Saturday, September 6th, 2008

Conspiracy Theories

United States v. Santos, No. 06-0833-cr (2d Cir. September 2, 2008) (McLaughlin, Sack, Livingston, CJJ)

In 2000, Santos was hired by a big Columbian drug dealer to kill two men who had stolen drug proceeds from him. Santos had meetings with an intermediary, Medina, in which Medina answered Santos’ questions about the nature of the drug organization and the debt, and detailed the reasons for the hit. Soon after, Santos and an associate shot and killed two men they believed to be the intended targets, but who in fact were not. He was convicted of drug-related murder under 21 U.S.C. § 848(e)(1)(A), and was sentenced to life plus ten.

On appeal, Santos raised, without success, three issues of statutory interpretation relating to his involved in the conspiracy, two of which had a parallel sufficiency claims.

“Engaging In” Drug Trafficking

The statute makes it a crime for a person “engaging in” an offense punishable under 21 U.S.C. § 841(b)(1)(A) to commit murder. Santos argued that this language required the government to prove that he himself was “actively engaged in the distribution of drugs.” The circuit disagreed, based on the plain language of the statute.

The murder statute makes reference to any offense “punishable under” § 841(b)(1)(A). The penalties under this section apply to those who actually distribute drugs, but also those who attempt or conspire to do so. Thus, a defendant need not be actively engaged in drug distribution to be subject to § 848(e)(1)(A). Any person involved in a (b)(1)(A)-level drug conspiracy can be subject to the drug-related murder statute.

Here, there was legally sufficient evidence that Santos was guilty of knowingly participating in the narcotics conspiracy. The government proved that: the charged conspiracy existed and involved more than five kilograms of cocaine; that Santos had knowledge of the conspiracy; that he intentionally joined it, and; that he either knew or could reasonably foresee the drug type and quantity involved.

Medina told Santos about the scope of his boss’ drug dealing and the nature and amount of the debt. Santos agreed to commit the murders and in fact shot and killed two people, albeit the wrong ones. In addition, Santos knew that his acts would further the overall drug conspiracy’s goals, by sending a message that those who stole from the organization would be treated harshly. Finally, there was sufficient evidence Santos had the specific intent to further the conspiracy’s goals – his “affirmative requests to know more about the purpose behind the killings and details of the drug conspiracy,” along with his participation in the killings themselves, were enough.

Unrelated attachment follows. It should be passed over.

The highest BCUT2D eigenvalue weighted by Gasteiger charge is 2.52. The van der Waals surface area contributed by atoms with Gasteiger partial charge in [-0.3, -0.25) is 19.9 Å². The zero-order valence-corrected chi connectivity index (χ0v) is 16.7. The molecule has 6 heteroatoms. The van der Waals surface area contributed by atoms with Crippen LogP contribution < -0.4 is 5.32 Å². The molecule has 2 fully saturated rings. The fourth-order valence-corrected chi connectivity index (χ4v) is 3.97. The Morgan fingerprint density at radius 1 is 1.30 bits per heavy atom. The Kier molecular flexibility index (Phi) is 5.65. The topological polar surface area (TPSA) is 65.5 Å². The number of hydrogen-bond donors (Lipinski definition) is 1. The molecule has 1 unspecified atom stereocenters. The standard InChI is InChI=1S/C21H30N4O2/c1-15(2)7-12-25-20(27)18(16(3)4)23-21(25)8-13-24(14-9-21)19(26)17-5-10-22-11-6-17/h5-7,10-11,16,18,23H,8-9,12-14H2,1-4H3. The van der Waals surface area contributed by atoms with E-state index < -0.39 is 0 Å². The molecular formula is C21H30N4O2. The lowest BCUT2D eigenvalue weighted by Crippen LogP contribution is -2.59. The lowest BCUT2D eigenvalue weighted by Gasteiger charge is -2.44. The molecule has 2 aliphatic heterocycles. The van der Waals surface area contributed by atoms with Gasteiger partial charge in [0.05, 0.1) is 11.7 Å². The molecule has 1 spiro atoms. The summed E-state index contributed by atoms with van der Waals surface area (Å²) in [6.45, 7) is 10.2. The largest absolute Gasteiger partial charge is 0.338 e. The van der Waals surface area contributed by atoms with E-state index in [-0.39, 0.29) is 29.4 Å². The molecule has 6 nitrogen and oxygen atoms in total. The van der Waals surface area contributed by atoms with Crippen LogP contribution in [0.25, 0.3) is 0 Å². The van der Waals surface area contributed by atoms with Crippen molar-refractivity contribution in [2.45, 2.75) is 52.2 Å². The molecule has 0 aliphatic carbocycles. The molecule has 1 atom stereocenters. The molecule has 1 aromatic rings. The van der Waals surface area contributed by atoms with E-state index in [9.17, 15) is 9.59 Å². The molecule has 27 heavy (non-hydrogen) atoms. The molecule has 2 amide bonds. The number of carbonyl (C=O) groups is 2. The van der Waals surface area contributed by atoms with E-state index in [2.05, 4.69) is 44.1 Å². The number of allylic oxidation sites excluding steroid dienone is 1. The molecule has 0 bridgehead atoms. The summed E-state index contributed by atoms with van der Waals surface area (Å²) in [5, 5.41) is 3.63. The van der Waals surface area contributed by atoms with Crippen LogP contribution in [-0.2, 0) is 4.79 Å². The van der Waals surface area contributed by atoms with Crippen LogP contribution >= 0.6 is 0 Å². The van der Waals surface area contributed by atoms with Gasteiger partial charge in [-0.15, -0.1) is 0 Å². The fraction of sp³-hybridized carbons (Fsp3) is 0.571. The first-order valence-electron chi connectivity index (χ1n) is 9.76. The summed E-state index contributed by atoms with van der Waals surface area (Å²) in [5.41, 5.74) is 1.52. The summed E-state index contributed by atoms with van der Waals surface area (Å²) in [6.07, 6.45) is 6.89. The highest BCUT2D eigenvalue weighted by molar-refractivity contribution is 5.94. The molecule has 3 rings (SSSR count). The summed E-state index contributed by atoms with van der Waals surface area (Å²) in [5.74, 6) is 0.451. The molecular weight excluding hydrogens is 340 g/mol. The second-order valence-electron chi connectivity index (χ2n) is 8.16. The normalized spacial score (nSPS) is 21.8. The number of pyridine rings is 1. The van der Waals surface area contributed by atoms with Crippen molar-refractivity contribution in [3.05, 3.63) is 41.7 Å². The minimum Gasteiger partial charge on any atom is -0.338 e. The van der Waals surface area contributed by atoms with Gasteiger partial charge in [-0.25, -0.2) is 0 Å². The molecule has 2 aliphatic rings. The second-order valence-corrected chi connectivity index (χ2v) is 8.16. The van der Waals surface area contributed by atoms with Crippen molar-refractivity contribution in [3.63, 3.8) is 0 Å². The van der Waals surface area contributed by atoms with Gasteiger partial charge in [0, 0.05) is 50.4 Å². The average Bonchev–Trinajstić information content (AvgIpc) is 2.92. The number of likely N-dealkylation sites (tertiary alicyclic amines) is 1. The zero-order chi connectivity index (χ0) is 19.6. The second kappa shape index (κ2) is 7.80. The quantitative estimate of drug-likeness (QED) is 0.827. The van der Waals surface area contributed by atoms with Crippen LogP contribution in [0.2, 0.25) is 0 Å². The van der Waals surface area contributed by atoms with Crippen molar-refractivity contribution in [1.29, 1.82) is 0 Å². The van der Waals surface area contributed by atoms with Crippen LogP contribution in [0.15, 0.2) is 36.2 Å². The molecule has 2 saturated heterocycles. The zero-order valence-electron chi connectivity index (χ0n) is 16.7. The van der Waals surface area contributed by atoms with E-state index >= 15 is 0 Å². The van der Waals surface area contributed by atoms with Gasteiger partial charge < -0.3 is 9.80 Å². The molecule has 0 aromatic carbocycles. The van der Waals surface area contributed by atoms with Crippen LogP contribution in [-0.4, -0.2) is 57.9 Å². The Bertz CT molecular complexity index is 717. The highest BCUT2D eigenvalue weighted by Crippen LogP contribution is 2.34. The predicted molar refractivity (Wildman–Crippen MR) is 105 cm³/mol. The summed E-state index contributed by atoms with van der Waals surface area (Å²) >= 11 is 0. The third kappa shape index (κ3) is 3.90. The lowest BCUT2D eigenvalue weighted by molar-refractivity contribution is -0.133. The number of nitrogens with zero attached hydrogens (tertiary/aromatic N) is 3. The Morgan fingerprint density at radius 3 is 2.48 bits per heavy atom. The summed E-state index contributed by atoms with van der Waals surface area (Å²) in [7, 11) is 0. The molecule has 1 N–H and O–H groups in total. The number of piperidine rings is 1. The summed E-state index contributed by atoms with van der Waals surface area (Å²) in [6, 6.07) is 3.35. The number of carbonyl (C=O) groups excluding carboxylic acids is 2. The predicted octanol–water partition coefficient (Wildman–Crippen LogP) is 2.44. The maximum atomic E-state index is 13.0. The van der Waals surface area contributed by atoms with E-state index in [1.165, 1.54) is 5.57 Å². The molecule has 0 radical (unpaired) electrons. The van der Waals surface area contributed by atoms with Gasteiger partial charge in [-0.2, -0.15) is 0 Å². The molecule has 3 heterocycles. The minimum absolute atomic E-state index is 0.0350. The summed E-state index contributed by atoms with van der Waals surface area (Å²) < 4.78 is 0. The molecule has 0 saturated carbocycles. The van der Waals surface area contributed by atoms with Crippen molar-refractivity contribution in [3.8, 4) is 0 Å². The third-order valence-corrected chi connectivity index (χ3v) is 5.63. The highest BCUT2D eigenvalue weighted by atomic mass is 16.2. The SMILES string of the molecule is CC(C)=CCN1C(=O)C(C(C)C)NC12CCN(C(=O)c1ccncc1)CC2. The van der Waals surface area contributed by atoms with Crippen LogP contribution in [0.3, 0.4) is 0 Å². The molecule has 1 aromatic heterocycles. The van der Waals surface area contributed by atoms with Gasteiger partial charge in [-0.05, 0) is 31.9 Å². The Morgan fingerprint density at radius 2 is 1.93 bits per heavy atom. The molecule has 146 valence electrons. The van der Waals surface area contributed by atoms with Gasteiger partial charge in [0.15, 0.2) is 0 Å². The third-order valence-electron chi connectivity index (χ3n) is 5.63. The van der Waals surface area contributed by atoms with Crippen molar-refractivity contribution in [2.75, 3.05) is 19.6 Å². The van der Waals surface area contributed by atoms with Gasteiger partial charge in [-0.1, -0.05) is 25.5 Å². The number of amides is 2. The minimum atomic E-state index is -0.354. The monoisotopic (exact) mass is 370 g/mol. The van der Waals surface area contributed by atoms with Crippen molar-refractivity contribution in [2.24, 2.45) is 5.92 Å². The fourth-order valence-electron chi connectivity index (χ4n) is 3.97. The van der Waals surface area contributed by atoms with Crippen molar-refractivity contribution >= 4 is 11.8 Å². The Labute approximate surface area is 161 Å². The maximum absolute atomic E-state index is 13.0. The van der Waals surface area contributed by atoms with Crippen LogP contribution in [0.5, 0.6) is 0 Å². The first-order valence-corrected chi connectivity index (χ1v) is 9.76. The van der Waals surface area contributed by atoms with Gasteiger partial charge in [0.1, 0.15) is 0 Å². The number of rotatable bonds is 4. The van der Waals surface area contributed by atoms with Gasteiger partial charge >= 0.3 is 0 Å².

Does the Statute Cover Cases Where the Only Evidence of the Defendant’s Participation in the Conspiracy is the Killing Itself?

Santos also argued that the statute does not merely cover those working “in furtherance of” the conspiracy, and thus that a drug offense must be committed independent of the killing itself. The problem with these arguments, according to the circuit, is that the drug conspiracy statute does not require an overt act. As long as “the defendant enters into the unlawful agreement before the killing, and the conspiracy is ongoing when the killing occurs,” the drug-offense and killing elements are satisfied by independent acts that overlap in time. Accordingly, although a murder committed in furtherance of the drug conspiracy “cannot itself satisfy the drug-offense element of section 848(e)(1)(A), it can, in appropriate circumstances, persuade the jury that the defendant was a member of the drug conspiracy in furtherance of which the killing was committed.”

The Nexus Requirement

Finally, Santos argued that the government must prove a “direct and substantial nexus” between the killing and the drug conspiracy. The circuit countered that all that is required is a “meaningful connection” between the two. It is enough if the evidence shows that one of the motives for the killing was related to the drug conspiracy. The government does not have to establish that a drug-related motive was the sole purpose, the primary purpose, or even that it was equally important as any other purpose.

Under this standard, there was ample evidence of a connection between the drug conspiracy and the killings. After all, Santos asked why he was being hired, and Medina gave him specific information about the debt owed to the drug conspiracy and the relationship between it and the murders.

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